Solute transport in crystalline rocks at Äspö — II: Blind predictions, inverse modelling and lessons learnt from test STT1

Jakob, Andreas; Mazurek, Martin; Heer, Walter (2003). Solute transport in crystalline rocks at Äspö — II: Blind predictions, inverse modelling and lessons learnt from test STT1. Journal of contaminant hydrology, 61(1-4), pp. 175-190. Elsevier 10.1016/S0169-7722(02)00136-5

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Based on the results from detailed structural and petrological characterisation and on up-scaled laboratory values for sorption and diffusion, blind predictions were made for the STT1 dipole tracer test performed in the Swedish A¨ spo¨ Hard Rock Laboratory. The tracers used were nonsorbing, such as uranine and tritiated water, weakly sorbing 22Na+, 85Sr2 +, 47Ca2 +and more strongly sorbing 86Rb+, 133Ba2 +, 137Cs+. Our model consists of two parts: (1) a flow part based on a 2D-streamtube formalism accounting for the natural background flow field and with an underlying homogeneous and isotropic transmissivity field and (2) a transport part in terms of the dual porosity medium approach which is linked to the flow part by the flow porosity. The calibration of the model was done using the data from one single uranine breakthrough (PDT3). The study clearly showed that matrix diffusion into a highly porous material, fault gouge, had to be included in our model evidenced by the characteristic shape of the breakthrough curve and in line with geological observations. After the disclosure of the measurements, it turned out that, in spite of the simplicity of our model, the prediction for the nonsorbing and weakly sorbing tracers was fairly good. The blind prediction for the more strongly sorbing tracers was in general less accurate. The reason for the good predictions is deemed to be the result of the choice of a model structure strongly based on geological observation. The breakthrough curves were inversely modelled to determine in situ values for the transport parameters and to draw consequences on the model structure applied. For good fits, only one additional fracture family in contact with cataclasite had to be taken into account, but no new transport mechanisms had to be invoked. The in situ values for the effective diffusion coefficient for fault gouge are a factor of 2–15 larger than the laboratory data. For cataclasite, both data sets have values comparable to laboratory data. The extracted Kd values for the weakly sorbing tracers are larger than Swedish laboratory data by a factor of 25–60, but agree within a factor of 3–5 for the more strongly sorbing nuclides. The reason for the inconsistency concerning Kds is the use of fresh granite in the laboratory studies, whereas tracers in the field experiments interact only with fracture fault gouge and to a lesser extent with cataclasite both being mineralogically very different (e.g. clay-bearing) from the intact wall rock.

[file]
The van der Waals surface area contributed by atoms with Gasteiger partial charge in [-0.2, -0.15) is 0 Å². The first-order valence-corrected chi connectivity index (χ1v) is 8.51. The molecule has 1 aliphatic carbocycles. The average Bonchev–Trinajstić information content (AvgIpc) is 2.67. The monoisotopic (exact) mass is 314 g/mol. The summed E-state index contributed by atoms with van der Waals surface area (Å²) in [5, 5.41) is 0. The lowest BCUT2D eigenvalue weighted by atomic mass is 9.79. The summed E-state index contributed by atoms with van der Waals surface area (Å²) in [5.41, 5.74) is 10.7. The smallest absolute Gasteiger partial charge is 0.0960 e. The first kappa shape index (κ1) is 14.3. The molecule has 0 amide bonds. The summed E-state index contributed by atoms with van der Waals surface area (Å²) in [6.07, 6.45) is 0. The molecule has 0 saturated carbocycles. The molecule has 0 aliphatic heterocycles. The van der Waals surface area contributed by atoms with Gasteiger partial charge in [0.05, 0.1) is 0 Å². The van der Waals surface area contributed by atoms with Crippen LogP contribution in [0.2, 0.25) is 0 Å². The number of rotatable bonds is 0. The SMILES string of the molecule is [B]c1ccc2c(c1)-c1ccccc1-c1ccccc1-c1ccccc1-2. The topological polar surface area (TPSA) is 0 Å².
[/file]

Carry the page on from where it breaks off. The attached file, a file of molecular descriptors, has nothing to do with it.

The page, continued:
Item Type:

Journal Article (Original Article)


08 Faculty of Science > Institute of Geological Sciences
08 Faculty of Science > Institute of Geological Sciences > Rock-Water Interaction

UniBE Contributor:

Mazurek, Martin


500 Science > 550 Earth sciences & geology








Martin Mazurek

Date Deposited:

18 Sep 2014 17:04

Last Modified:

14 Dec 2014 04:22

Publisher DOI:





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